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Hydrogen embrittlement at cleavage planes and grain boundaries in bcc iron—revisiting the first-principles cohesive zone model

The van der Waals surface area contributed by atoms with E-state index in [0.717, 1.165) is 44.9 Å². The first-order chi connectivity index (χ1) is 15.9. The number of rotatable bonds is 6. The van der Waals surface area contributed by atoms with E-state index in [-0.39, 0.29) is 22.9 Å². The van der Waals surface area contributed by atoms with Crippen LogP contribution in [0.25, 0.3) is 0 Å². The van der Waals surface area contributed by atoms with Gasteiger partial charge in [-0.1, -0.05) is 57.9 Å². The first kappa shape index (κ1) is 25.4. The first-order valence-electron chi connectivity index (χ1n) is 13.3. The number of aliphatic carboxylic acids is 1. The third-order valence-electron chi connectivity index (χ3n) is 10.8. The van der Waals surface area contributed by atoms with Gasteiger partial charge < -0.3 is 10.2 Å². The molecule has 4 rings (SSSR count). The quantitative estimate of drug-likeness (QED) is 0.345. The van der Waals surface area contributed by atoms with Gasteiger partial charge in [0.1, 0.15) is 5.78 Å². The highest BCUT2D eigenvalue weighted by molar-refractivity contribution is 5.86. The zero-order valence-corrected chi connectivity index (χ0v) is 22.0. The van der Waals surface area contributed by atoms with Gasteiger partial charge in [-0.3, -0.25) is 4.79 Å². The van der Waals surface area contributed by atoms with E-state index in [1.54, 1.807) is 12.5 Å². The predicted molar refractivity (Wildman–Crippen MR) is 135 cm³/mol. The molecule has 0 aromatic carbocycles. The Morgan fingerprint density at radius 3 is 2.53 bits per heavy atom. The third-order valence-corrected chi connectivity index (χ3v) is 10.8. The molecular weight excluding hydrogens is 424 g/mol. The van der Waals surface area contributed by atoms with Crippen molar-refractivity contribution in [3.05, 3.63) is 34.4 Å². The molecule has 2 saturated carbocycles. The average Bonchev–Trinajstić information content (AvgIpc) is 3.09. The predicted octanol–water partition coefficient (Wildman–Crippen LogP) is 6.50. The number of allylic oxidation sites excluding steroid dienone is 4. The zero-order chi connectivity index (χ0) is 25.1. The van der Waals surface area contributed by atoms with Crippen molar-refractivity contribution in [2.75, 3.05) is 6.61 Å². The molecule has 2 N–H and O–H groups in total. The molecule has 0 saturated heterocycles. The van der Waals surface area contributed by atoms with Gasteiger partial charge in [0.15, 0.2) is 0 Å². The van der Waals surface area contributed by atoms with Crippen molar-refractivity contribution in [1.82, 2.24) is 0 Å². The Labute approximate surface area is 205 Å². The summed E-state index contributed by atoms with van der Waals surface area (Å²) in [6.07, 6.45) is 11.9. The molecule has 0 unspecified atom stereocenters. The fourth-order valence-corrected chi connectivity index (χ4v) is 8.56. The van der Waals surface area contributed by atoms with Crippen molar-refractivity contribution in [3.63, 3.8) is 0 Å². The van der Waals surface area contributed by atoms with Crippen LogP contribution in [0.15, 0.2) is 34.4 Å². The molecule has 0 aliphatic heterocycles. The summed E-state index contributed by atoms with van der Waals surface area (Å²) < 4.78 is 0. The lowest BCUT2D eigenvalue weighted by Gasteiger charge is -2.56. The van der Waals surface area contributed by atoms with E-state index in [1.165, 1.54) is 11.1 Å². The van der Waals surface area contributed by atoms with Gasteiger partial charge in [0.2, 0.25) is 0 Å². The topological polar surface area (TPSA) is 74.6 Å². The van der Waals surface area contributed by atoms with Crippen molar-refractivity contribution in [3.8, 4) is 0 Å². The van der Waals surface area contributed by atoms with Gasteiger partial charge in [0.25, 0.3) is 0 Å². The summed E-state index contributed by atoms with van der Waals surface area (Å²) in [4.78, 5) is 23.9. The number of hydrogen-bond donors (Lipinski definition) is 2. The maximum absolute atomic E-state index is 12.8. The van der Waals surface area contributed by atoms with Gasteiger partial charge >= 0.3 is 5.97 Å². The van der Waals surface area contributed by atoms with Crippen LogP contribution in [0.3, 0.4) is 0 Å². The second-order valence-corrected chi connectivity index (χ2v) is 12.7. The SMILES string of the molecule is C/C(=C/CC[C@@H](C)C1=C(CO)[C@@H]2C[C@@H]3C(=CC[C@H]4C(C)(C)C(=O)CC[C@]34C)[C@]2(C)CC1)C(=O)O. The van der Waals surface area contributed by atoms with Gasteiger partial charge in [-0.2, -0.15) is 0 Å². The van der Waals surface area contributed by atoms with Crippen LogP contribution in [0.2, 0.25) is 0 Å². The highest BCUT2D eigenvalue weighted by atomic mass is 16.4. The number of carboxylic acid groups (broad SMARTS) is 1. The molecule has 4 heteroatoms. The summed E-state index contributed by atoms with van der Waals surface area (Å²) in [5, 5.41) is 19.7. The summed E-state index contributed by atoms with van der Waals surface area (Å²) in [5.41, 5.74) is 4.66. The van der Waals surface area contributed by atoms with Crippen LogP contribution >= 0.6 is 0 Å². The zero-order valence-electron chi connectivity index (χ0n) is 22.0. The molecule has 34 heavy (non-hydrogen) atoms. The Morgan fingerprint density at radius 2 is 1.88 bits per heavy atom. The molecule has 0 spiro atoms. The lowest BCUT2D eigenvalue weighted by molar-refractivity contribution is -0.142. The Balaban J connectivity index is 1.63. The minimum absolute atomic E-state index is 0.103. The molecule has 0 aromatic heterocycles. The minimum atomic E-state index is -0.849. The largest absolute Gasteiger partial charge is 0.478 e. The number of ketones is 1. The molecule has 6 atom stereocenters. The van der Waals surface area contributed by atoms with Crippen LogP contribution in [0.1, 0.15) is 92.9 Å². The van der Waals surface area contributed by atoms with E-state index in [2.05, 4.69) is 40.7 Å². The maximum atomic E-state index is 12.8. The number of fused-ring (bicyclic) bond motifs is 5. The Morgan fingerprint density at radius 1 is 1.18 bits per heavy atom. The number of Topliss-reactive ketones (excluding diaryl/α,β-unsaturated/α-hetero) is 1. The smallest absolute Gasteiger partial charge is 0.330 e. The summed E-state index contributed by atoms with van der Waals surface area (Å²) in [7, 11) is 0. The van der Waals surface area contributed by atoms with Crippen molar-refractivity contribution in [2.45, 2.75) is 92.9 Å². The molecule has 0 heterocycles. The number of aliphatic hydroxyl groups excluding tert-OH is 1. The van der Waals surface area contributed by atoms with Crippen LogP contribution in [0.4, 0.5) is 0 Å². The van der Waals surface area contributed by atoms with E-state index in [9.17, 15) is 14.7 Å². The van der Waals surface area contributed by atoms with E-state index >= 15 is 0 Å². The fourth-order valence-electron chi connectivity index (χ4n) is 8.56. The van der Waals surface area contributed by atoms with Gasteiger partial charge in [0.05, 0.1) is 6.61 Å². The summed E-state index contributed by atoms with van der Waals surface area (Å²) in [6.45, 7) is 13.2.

Hydrogen embrittlement, which severely affects structural materials such as steel, comprises several mechanisms at the atomic level. One of them is hydrogen enhanced decohesion (HEDE), the phenomenon of H accumulation between cleavage planes, where it reduces the interplanar cohesion. Grain boundaries are expected to play a significant role for HEDE, since they act as trapping sites for hydrogen. To elucidate this mechanism, we present the results of first-principles studies of the H effect on the cohesive strength of α-Fe single crystal (001) and (111) cleavage planes, as well as on the Σ5(310) and Σ3(112)[11¯0] symmetrical tilt grain boundaries. The calculated results show that, within the studied range of concentrations, the single crystal cleavage planes are much more sensitive to a change in H concentration than the grain boundaries. Since there are two main types of procedures to perform ab initio tensile tests, different in whether or not to allow the relaxation of atomic positions, which can affect the quantitative and qualitative results, these methods are revisited to determine their effect on the predicted cohesive strength of segregated interfaces.